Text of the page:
The next phase of the SD-WAN evolution requires integrated security
The context between SD-WAN and security are in the midst of an evolution that will grow in importance and dominate the WAN Edge landscape for many years to come. That’s because cloud is driving fundamental changes in how networks are built, which requires a more flexible network architecture that can accommodate and secure connections to multiple clouds.
The natural on-ramp connection point to the cloud is the WAN edge. This is where enterprises around the world tap into the growing world of cloud applications. It’s also where they need to plug in new security and SD-WAN software that can safely and efficiently negotiate this complex environment and deliver contextual policies across global locations, says R. Scott Raynovich, Futuriom principal analyst.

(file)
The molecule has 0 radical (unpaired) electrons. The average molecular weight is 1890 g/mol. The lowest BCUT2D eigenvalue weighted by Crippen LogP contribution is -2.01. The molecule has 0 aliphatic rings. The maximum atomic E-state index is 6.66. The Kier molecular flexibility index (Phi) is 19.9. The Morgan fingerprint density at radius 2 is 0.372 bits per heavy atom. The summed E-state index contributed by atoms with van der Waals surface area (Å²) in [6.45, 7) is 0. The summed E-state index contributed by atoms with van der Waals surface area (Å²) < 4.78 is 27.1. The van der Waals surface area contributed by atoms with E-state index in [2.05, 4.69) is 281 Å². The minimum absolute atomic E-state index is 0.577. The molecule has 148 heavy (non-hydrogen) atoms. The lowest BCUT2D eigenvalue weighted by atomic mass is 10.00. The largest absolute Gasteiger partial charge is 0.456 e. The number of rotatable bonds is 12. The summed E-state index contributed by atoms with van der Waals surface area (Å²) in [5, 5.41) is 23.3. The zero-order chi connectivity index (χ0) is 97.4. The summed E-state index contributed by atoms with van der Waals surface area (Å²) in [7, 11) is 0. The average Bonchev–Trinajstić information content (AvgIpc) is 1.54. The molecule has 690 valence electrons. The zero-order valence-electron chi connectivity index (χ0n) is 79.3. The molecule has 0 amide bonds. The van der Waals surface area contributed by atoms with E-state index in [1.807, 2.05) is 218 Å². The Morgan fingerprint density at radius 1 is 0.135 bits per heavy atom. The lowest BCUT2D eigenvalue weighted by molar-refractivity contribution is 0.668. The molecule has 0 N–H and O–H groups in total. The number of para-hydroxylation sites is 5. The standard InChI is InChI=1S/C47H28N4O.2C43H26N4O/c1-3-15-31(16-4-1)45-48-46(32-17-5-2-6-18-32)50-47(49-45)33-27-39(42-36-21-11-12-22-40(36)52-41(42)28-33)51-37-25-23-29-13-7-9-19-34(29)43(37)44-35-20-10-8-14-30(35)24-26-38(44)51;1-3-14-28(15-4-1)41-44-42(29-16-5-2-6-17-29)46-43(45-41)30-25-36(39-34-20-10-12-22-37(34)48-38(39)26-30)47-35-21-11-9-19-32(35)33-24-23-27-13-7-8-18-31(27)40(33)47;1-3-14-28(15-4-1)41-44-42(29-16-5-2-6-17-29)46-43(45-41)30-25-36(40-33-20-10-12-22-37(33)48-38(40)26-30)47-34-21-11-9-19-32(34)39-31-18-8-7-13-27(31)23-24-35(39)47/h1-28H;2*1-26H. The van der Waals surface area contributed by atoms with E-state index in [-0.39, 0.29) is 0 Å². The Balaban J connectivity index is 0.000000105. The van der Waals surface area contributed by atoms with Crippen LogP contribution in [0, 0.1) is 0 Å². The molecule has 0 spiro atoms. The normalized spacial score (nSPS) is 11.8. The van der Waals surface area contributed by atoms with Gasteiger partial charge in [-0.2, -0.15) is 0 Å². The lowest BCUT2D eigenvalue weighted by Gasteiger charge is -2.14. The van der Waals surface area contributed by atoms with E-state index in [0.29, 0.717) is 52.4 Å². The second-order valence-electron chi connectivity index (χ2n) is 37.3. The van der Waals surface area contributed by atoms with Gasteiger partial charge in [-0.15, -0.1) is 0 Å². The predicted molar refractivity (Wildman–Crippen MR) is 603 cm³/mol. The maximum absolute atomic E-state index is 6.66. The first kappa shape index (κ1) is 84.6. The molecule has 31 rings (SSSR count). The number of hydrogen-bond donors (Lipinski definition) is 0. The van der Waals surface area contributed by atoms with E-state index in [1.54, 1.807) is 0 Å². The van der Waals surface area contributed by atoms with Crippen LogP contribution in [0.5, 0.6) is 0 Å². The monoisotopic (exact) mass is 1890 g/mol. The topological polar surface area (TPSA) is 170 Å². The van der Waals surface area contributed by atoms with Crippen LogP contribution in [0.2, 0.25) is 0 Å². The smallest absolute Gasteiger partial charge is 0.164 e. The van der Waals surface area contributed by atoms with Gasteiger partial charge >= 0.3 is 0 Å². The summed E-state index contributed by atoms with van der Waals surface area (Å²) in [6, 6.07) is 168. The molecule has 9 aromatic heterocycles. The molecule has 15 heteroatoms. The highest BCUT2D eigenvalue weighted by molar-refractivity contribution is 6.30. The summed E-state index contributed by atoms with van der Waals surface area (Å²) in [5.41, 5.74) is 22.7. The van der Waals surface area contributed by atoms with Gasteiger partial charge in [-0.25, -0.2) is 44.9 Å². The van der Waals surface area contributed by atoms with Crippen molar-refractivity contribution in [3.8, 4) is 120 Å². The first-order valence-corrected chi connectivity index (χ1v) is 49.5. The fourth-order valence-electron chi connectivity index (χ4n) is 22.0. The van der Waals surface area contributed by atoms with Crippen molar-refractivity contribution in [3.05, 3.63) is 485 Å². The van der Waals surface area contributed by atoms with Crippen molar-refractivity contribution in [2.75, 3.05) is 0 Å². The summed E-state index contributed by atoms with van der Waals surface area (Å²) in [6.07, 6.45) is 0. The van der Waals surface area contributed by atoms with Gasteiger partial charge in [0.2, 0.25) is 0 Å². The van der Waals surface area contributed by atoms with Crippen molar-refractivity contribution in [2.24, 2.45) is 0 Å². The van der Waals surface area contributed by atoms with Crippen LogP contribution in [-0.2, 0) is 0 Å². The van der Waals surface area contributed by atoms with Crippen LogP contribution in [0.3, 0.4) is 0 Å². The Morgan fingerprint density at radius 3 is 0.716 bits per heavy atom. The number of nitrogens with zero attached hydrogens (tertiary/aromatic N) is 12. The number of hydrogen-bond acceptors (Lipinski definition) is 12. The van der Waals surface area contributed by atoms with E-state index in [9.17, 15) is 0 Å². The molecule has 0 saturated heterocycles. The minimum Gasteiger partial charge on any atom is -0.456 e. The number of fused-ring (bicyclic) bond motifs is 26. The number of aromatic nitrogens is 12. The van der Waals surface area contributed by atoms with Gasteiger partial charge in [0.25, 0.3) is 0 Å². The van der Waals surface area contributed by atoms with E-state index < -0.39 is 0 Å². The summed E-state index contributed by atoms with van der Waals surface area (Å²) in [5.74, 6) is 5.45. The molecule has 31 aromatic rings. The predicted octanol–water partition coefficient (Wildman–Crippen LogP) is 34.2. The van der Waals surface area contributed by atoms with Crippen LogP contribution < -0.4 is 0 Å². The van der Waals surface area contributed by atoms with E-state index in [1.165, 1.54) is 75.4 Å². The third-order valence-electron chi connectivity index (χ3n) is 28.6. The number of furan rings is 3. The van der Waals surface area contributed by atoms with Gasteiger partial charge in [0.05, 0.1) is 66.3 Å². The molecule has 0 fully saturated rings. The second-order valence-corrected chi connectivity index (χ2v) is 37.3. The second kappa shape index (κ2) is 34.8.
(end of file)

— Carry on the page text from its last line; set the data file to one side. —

The move to the cloud is inevitable: analysis from Maverick Research recently indicated that 83% of U.S. CIOs estimated more than half of their transactions would be conducted on a cloud infrastructure by 2020. And 79% of the respondents predicted that more than half of their transactions would be completed on applications leased using a SaaS platform by 2020. The time to be prepared for the coming cloud wave is now.
The enterprise networking infrastructure needs a major transformation just to keep up with this cloud movement and multi-source congestion from SaaS. The legacy network was built for an era of static connections, when enterprises built their own private networks with mostly proprietary hardware to connect to client/server networks.